Category Archives: Uncategorized

What is essential is invisible to the eye

We’re all busy focusing on non-OWL stuff right now so, as you can see, things are slowing down around here for the moment.

Now quick, look at these pictures before I make a terrible slowing down/speed bump segue:

Snake eating an elephant.. and slowing down

It’s either a hat or a very full snake, depending on your sensibilities. This one’s definitely a hat:

Slow down, pirate

Both were found on the streets of North Fitzroy, where the hipsters look greasy at you if you hold a table at Sugardough too long. Sorry.

See you ’round!

:: Kate ::

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“Walk Party”

Am listening” to RRR and contrarily typing… according to the music, I should be walking. This directive comes from Spod, a maker of music and the guy behind a simple but curious idea… a fitness program of sorts, composed of nine twenty-minute original ‘fantasy/exercise podcast/mixes’, to be released weekly. This premiere mix is by Spod himself; guest artists will be producing their own inspirational (?) mixes for coming weeks. Apparently Spod adheres to the ‘twenty minutes, just three times a week’ theory that I recognise from late-night television.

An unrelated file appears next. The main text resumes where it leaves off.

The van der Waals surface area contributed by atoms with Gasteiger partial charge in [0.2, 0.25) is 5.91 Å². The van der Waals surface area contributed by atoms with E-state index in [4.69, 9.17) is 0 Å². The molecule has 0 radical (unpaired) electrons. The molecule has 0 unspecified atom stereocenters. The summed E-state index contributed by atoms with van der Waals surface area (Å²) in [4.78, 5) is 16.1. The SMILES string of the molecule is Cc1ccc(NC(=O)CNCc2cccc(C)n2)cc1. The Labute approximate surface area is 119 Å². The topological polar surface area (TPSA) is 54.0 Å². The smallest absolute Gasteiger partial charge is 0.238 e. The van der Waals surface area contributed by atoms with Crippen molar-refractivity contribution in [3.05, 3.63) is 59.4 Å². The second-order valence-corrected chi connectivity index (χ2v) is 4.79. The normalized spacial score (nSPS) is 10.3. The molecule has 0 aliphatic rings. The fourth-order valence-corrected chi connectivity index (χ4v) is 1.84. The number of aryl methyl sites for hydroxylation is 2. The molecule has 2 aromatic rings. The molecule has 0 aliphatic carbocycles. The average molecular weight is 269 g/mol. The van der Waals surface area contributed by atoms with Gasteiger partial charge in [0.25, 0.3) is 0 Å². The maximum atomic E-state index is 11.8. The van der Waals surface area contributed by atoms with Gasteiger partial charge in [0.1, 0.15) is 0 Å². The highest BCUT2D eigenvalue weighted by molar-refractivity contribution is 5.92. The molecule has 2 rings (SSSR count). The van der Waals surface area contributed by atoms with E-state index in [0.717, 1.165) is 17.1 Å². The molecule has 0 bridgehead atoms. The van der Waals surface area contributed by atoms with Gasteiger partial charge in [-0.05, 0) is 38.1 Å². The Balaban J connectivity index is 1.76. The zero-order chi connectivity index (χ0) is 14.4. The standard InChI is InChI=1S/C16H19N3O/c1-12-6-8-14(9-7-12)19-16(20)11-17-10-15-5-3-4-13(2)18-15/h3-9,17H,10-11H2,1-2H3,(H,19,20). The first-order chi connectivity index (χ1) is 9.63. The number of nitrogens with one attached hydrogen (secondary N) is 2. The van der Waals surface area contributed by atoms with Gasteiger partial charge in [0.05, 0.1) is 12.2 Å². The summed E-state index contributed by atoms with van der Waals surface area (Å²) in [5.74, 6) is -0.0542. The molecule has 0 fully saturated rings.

I’m not sure I want to listen to Spod’s music thrice; parts of it are cool and there are some very amusing voice samples; there goes a helpful pointer to the halfway mark, there goes an ‘electronic motivation segment’ … hmm, it’s getting a wee bit annoying but it still beats the flimsy 90’s pop tracks that my Sunday morning New Body instructor insists upon, punctuated by her occasional tiny, “whoo”.

Anyway, taking or leaving Spod, I am feeling very grateful to RRR at the moment for keeping me entertained through long hours of work and will put my money where my mouth is during their sponsorship drive, which I think starts next week.

:: Lee ::

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That most useful and most shamefully forgotten object, the handkerchief

Sally Scott handkerchief

The fine art of gift-giving:  to find something that the giftee will love, but would never have bought for themselves. The delightful and talented Manabu (an aforementioned friend of O.W.L.) is an incredibly generous and considerate gift-giver. Last weekend he arrived from Japan with a bagful of gifts, including one for yours truly – the gorgeous embroidered Sally Scott handkerchief pictured above.